Paraffin is a colorless, flammable solid, similar to wax. It is made from distilling shale or petroleum. It doesn’t have a smell, making it ideal for use in polishes and cosmetics. This also makes it perfect as a base for candles, since it can be given any smell and will burn easily. And it also acts as a key ingredient in a childhood staple- Crayola crayons.
Candles are among humanity’s earliest light sources, with references in scripture and other ancient documents. Animal fat was frequently used, particularly drippings from the night’s meal. These were messy and could only be made if animal fat was available. Beeswax became a popular alternative with new technology, being less messy and without the unpleasant odors. But paraffin reigned supreme in the 1860s and is still used frequently today.
As for crayons, the idea of combining wax and pigment has existed for thousands of years. An art style called encaustic painting would have the artist pour hot beeswax and pigment onto a stone, before having it “burned in” and fixed in place by a heat source. While still used by artist globally, it was (understandably) too dangerous for children to attempt. In 1903, though, two men named Binney and Smith created a new line of crayons from paraffin with a paper wrapping, dubbed “Crayola.”
Similar In More Ways Than One
The connecting link of paraffin wax (and pigment) isn’t the only similarity between crayons and candles. When production begins, the mixture is heated and melted. Additional ingredients, like scents for candles, will be added during this step. The wax is then poured into the proper mold and cooled. Before pouring candles, however, the wick is inserted. Traditionally made of cotton or linen treated with chemicals, the wick is what allows the candle to burn. The wick is made so it burns at a precise 90-degree angle; this keeps the bulk of the wick out of the mantle of the flame while allowing it to burn down naturally.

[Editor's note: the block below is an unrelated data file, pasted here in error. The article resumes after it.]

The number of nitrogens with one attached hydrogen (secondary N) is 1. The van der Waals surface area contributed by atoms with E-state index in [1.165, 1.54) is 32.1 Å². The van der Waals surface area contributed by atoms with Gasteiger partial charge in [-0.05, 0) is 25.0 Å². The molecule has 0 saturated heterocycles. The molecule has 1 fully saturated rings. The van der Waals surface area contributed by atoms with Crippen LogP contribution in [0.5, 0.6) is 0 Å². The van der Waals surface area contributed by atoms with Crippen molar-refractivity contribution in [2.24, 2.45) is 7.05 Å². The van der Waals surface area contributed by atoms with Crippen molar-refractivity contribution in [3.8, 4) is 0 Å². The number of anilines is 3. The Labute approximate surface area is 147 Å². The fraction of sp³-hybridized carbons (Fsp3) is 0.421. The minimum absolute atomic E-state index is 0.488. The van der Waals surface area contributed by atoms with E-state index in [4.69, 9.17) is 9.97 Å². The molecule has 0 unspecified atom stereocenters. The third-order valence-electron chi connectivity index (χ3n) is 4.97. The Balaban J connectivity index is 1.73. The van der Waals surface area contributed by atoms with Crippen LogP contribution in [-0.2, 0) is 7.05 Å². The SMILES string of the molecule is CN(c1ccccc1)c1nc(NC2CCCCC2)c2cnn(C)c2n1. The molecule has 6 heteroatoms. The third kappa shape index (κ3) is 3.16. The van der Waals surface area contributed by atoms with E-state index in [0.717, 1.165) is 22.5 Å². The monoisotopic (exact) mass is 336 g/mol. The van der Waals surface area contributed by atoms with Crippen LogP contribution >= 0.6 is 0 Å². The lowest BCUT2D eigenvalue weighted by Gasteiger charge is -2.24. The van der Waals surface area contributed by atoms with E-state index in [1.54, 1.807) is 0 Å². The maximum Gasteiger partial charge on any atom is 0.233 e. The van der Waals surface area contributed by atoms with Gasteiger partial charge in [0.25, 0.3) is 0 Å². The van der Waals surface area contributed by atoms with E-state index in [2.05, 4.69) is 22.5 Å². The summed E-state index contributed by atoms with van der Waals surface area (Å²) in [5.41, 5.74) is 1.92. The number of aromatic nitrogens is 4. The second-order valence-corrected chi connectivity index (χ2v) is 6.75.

Crayola inspects each crayon after cooling, making sure none have any broken tips or other imperfections. If they do, they’re sent back to be melted again. Candlemakers also ensure for quality, as any foreign substances in the candle could be a fire hazard. The candles are either packed away or placed into the proper container. The crayons are wrapped in paper and boxed with other colors. Fun fact: the glue used to hold the paper in place is made from a mixture of cornstarch and water. It’s non-toxic, just in case someone tries to eat it.
Crayons and candles may not have much in common at first glance, beyond the first letter of their names. But knowing how both are made from the same substances puts how versatile paraffin (and all other waxes) is into perspective. Materials can have hundreds of uses, some more obvious than others. And the way different objects are prepared may overlap in surprising places. Do not try to burn your crayons like a candle or draw with a taper, however Just because they’re made the same way doesn’t make them interchangeable.
Extra Credit: Old-School Candlemaking
Before the use of dedicated machines and factories, candles were made by hand. A huge vat of wax would be prepared. The candlemaker would hang treated strings- the future wicks- from a rack. The strings would then be dipped into the wax, with a small portion up top left dry. The wax would cool, and they would be dipped again. This process would repeat until the candle reached the desired thickness. Some independent candlemakers still use this method, and it’s possible to see demonstrations at historical villages and sites.